Citizen Question on Census Threatens Democracy, California Judge Rules
(Bloomberg) -- A second federal judge rejected the Trump administration’s decision to ask people about their citizenship on the 2020 census, saying it “threatens the very foundation of our democratic system.”
The ruling, by U.S. District Judge Richard Seeborg in San Francisco, is similar to a recent decision by Jesse Furman in New York, who also concluded that adding the query -- “Is this person a citizen of the United States?” -- to the decennial questionnaire would violate federal law.
The Supreme Court has agreed to hear the administration’s expedited appeal of the New York ruling on April 23. If Seeborg’s decision follows the same short path to the high court, it would add an argument against putting the question on the form. The Census Bureau has said it needs to start printing questionnaires by June.
Furman ruled that the addition of the question violated the Administrative Procedure Act, which governs changes to agency regulations. Seeborg agreed with that argument, as well as another -- that the question violates the Constitution’s Enumeration Clause, a requirement to count the population.
That violation requires “a more expansive injunction,” Seeborg wrote in a 126-page opinion that bars the question whether or not it complies with the Administrative Procedure Act.
“In short, the inclusion of the citizenship question on the 2020 census threatens the very foundation of our democratic system -- and does so based on a self-defeating rationale,” Seeborg wrote.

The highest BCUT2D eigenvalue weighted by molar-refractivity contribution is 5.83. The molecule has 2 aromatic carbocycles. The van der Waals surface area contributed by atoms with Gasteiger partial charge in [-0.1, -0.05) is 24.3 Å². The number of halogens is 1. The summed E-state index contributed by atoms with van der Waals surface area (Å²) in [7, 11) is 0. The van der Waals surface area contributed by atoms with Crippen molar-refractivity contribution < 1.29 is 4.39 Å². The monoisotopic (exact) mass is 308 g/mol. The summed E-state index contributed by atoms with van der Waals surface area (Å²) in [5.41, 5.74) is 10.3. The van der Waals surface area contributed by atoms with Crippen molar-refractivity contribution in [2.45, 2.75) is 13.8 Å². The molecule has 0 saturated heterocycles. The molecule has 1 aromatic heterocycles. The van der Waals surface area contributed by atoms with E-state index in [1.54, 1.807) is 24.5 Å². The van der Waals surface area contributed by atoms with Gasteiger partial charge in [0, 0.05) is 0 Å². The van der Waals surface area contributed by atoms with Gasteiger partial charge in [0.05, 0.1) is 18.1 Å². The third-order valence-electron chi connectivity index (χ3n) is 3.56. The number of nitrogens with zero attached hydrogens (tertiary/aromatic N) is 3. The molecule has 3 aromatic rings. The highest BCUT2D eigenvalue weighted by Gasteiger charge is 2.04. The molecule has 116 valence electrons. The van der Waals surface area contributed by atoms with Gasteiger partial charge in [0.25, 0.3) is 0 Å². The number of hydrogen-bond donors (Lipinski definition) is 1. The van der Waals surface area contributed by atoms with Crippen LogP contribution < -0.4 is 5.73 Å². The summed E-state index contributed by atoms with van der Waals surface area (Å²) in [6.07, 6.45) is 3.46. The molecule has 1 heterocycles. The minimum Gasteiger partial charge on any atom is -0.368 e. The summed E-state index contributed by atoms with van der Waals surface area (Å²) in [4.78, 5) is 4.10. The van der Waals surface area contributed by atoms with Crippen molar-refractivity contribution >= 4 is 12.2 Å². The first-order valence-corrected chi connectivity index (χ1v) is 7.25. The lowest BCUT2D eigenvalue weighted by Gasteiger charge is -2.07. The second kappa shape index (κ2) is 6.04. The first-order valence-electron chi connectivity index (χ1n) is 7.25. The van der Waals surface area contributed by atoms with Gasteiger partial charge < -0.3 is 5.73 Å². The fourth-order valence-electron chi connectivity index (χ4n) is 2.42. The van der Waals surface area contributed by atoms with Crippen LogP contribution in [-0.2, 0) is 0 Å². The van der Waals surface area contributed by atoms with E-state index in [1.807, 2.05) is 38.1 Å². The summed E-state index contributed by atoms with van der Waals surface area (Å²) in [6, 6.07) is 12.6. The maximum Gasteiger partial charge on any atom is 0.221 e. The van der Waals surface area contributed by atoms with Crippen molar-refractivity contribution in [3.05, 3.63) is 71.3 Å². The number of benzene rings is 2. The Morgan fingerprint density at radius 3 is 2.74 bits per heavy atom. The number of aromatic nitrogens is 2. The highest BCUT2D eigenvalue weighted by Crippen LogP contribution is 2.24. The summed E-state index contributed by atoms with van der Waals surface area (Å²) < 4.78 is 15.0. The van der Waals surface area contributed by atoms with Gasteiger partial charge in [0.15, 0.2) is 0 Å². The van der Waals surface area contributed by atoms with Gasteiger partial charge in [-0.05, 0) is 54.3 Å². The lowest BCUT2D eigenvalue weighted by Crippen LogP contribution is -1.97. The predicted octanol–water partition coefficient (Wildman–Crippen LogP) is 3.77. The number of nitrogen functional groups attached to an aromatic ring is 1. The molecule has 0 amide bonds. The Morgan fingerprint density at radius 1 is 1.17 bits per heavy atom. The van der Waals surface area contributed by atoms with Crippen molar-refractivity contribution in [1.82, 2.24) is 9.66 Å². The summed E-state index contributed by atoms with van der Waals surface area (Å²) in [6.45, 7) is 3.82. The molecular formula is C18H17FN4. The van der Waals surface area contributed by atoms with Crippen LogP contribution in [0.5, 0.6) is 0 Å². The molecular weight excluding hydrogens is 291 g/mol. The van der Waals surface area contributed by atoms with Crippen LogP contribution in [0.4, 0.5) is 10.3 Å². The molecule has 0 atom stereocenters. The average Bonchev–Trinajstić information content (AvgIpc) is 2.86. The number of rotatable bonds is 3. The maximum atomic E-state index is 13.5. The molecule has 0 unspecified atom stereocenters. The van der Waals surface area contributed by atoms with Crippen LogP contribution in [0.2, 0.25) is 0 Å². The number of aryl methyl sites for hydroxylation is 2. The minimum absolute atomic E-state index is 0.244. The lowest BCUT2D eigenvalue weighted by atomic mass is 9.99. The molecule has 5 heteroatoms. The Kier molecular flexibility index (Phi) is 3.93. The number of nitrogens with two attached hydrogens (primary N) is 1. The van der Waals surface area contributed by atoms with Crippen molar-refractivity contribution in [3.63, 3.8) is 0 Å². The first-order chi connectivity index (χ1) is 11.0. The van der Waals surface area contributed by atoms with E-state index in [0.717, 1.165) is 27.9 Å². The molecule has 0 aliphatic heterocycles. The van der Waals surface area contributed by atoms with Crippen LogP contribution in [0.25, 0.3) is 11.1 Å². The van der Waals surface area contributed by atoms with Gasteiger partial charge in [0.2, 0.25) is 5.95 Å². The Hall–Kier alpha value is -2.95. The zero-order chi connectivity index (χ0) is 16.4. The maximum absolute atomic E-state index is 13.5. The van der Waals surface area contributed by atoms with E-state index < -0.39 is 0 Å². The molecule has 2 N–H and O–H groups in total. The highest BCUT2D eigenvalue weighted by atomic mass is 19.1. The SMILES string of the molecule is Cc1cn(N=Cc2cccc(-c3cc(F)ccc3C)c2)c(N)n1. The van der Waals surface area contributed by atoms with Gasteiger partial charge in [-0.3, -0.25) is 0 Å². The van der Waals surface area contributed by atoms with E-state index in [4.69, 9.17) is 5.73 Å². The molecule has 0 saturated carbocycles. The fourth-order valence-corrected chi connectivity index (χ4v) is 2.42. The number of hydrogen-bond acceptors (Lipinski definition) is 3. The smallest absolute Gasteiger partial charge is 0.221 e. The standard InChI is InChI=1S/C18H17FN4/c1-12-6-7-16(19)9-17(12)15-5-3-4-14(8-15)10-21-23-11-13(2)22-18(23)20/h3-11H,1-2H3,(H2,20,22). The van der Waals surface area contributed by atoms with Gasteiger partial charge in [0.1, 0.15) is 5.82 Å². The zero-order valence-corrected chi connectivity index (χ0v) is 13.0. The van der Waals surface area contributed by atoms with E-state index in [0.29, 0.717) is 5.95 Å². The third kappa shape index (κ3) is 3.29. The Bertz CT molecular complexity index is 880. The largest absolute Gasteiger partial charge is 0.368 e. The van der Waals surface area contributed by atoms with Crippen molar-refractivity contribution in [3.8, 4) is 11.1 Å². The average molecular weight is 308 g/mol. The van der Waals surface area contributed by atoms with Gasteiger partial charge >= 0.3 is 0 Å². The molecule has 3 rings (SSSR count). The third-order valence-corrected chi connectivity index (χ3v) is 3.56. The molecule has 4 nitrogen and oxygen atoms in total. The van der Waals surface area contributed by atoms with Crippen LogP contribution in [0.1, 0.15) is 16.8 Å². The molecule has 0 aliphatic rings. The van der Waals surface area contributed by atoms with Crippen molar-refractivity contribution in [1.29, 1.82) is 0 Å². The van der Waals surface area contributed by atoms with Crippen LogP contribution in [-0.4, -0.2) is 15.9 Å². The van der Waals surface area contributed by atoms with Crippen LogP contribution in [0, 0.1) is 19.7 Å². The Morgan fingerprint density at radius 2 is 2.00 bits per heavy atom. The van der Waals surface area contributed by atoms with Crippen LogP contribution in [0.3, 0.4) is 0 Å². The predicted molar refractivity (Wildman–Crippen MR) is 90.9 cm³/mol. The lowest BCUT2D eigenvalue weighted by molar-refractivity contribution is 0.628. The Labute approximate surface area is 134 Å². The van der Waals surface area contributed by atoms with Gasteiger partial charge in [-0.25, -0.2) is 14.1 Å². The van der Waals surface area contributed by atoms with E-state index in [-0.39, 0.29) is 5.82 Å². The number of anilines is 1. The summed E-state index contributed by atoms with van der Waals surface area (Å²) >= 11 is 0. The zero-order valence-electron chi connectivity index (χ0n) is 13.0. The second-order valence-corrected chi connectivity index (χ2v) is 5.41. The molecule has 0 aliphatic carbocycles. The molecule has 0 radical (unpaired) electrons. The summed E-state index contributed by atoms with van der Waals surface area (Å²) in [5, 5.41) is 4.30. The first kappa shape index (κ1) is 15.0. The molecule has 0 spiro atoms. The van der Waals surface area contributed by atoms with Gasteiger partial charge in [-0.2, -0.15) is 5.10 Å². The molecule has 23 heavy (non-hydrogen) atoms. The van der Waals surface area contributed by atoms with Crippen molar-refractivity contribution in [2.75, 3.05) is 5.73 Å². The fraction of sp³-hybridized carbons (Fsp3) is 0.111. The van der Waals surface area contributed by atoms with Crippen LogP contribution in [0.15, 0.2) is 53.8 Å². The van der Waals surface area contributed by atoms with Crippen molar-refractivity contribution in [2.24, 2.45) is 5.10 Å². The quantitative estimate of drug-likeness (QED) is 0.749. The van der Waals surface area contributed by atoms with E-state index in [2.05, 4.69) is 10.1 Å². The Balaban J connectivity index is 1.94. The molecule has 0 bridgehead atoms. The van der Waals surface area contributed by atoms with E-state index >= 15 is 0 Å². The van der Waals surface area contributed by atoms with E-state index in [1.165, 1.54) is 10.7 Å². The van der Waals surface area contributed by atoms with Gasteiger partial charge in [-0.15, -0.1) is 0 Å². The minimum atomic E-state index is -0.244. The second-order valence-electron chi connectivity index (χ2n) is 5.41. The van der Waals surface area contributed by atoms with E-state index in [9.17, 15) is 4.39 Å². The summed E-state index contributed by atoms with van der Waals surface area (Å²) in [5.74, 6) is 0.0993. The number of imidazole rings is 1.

Justice Department spokesperson Kelly Laco declined to comment on the ruling. The U.S. argues it’s just trying to improve enforcement of the Voting Rights Act and that the addition of the question is well within its constitutional authority.
The litigation, which also includes a pending case in Maryland, could help rewrite the nation’s political map for a decade. In addition to guiding the distribution of federal funds, the results of the census are used to apportion seats in Congress and divvy up the Electoral College votes that pick the president. The plaintiffs claim the administration’s real goal with the citizenship question is to dilute the economic and political power of immigrants and noncitizens by scaring them away from the process.
The California trial produced compelling evidence that adding the citizenship question poses “a significant risk” of distorting congressional representation, Seeborg wrote.
Even the Commerce Department, which includes the Census Bureau, says the question could result in undercounting the state’s noncitizen population by 5.8 percent, and has prepared methods intended to mitigate the shortfall.
California Attorney General Xavier Becerra celebrated the ruling, saying in a statement, “We will ardently defend this important judgment to safeguard fairness in funding and representation for California and its local communities.’’
The state argues that the question could cost Californians dearly in lost federal spending guided by census data. It got about $115 billion of $883 billion in such spending in fiscal 2016, and warns it is set to lose more than any other state, because California is home to the greatest number of immigrants and Hispanics in the U.S.
San Jose is one of a number of California cities also suing to block the question. John Libby, a partner with Manatt representing the city, called the ruling “another step in the fight against this administration’s anti-immigrant agenda” and said he looks forward to defending it, “including in the Supreme Court.”
The case is State of California v. Ross, 3:18-cv-1865-RS, U.S. District Court, Northern District of California (San Francisco).
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